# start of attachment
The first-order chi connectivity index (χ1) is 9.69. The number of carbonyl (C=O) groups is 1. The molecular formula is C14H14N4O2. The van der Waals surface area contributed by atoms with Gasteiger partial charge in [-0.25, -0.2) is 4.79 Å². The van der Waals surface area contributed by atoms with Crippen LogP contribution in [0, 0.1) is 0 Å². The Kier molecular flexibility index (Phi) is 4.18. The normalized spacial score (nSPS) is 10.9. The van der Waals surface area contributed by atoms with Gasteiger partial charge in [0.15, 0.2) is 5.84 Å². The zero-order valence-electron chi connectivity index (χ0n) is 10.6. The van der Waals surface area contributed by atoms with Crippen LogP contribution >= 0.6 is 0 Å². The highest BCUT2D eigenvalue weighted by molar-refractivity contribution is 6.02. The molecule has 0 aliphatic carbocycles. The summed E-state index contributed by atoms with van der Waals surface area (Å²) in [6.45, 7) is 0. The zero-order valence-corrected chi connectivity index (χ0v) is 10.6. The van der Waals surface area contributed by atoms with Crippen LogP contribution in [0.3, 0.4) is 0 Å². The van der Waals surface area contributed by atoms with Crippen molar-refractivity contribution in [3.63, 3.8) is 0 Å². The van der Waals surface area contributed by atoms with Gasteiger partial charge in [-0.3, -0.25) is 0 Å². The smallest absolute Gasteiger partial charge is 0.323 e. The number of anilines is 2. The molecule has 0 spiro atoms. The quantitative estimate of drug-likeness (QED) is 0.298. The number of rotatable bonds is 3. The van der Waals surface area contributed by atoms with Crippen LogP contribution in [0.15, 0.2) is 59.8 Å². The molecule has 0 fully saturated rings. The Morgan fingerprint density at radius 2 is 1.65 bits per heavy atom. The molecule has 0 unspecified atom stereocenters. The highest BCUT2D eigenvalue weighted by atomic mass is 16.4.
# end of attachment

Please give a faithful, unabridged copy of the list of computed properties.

The first-order chi connectivity index (χ1) is 9.69. The number of carbonyl (C=O) groups is 1. The molecular formula is C14H14N4O2. The van der Waals surface area contributed by atoms with Gasteiger partial charge in [-0.25, -0.2) is 4.79 Å². The van der Waals surface area contributed by atoms with Crippen LogP contribution in [0, 0.1) is 0 Å². The Kier molecular flexibility index (Phi) is 4.18. The normalized spacial score (nSPS) is 10.9. The van der Waals surface area contributed by atoms with Gasteiger partial charge in [0.15, 0.2) is 5.84 Å². The zero-order valence-electron chi connectivity index (χ0n) is 10.6. The van der Waals surface area contributed by atoms with Crippen LogP contribution >= 0.6 is 0 Å². The highest BCUT2D eigenvalue weighted by molar-refractivity contribution is 6.02. The molecule has 0 aliphatic carbocycles. The summed E-state index contributed by atoms with van der Waals surface area (Å²) in [6.45, 7) is 0. The zero-order valence-corrected chi connectivity index (χ0v) is 10.6. The van der Waals surface area contributed by atoms with Crippen LogP contribution in [0.3, 0.4) is 0 Å². The van der Waals surface area contributed by atoms with Crippen molar-refractivity contribution in [3.63, 3.8) is 0 Å². The van der Waals surface area contributed by atoms with Gasteiger partial charge in [-0.3, -0.25) is 0 Å². The smallest absolute Gasteiger partial charge is 0.323 e. The number of anilines is 2. The molecule has 0 spiro atoms. The quantitative estimate of drug-likeness (QED) is 0.298. The number of rotatable bonds is 3. The van der Waals surface area contributed by atoms with Crippen LogP contribution in [0.15, 0.2) is 59.8 Å². The molecule has 0 fully saturated rings. The Morgan fingerprint density at radius 2 is 1.65 bits per heavy atom. The molecule has 0 unspecified atom stereocenters. The highest BCUT2D eigenvalue weighted by atomic mass is 16.4.